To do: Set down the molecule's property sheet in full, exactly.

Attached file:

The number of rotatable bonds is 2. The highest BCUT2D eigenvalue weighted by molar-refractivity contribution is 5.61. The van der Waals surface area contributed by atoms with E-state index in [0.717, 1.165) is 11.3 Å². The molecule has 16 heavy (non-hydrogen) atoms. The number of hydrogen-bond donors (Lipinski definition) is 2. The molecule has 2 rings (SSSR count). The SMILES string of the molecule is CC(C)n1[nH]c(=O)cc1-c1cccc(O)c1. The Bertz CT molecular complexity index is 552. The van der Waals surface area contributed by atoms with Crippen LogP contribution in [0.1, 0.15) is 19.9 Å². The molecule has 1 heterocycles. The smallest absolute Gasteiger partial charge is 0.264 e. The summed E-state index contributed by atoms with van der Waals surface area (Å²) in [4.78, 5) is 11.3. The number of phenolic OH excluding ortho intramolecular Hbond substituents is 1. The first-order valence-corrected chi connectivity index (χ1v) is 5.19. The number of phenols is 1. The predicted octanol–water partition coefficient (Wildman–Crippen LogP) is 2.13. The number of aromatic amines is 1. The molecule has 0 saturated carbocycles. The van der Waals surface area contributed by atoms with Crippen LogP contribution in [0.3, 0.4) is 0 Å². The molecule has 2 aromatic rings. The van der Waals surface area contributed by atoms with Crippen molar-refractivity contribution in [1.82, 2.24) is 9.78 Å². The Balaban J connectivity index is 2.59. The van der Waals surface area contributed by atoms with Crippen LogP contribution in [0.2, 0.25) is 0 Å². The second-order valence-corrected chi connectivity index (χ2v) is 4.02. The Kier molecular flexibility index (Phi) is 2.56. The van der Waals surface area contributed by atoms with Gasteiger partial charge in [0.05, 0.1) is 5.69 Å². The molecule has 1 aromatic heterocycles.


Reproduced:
The number of rotatable bonds is 2. The highest BCUT2D eigenvalue weighted by molar-refractivity contribution is 5.61. The van der Waals surface area contributed by atoms with E-state index in [0.717, 1.165) is 11.3 Å². The molecule has 16 heavy (non-hydrogen) atoms. The number of hydrogen-bond donors (Lipinski definition) is 2. The molecule has 2 rings (SSSR count). The SMILES string of the molecule is CC(C)n1[nH]c(=O)cc1-c1cccc(O)c1. The Bertz CT molecular complexity index is 552. The van der Waals surface area contributed by atoms with Crippen LogP contribution in [0.1, 0.15) is 19.9 Å². The molecule has 1 heterocycles. The smallest absolute Gasteiger partial charge is 0.264 e. The summed E-state index contributed by atoms with van der Waals surface area (Å²) in [4.78, 5) is 11.3. The number of phenolic OH excluding ortho intramolecular Hbond substituents is 1. The first-order valence-corrected chi connectivity index (χ1v) is 5.19. The number of phenols is 1. The predicted octanol–water partition coefficient (Wildman–Crippen LogP) is 2.13. The number of aromatic amines is 1. The molecule has 0 saturated carbocycles. The van der Waals surface area contributed by atoms with Crippen LogP contribution in [0.3, 0.4) is 0 Å². The molecule has 2 aromatic rings. The van der Waals surface area contributed by atoms with Crippen molar-refractivity contribution in [1.82, 2.24) is 9.78 Å². The Balaban J connectivity index is 2.59. The van der Waals surface area contributed by atoms with Crippen LogP contribution in [0.2, 0.25) is 0 Å². The second-order valence-corrected chi connectivity index (χ2v) is 4.02. The Kier molecular flexibility index (Phi) is 2.56. The van der Waals surface area contributed by atoms with Gasteiger partial charge in [0.05, 0.1) is 5.69 Å². The molecule has 1 aromatic heterocycles.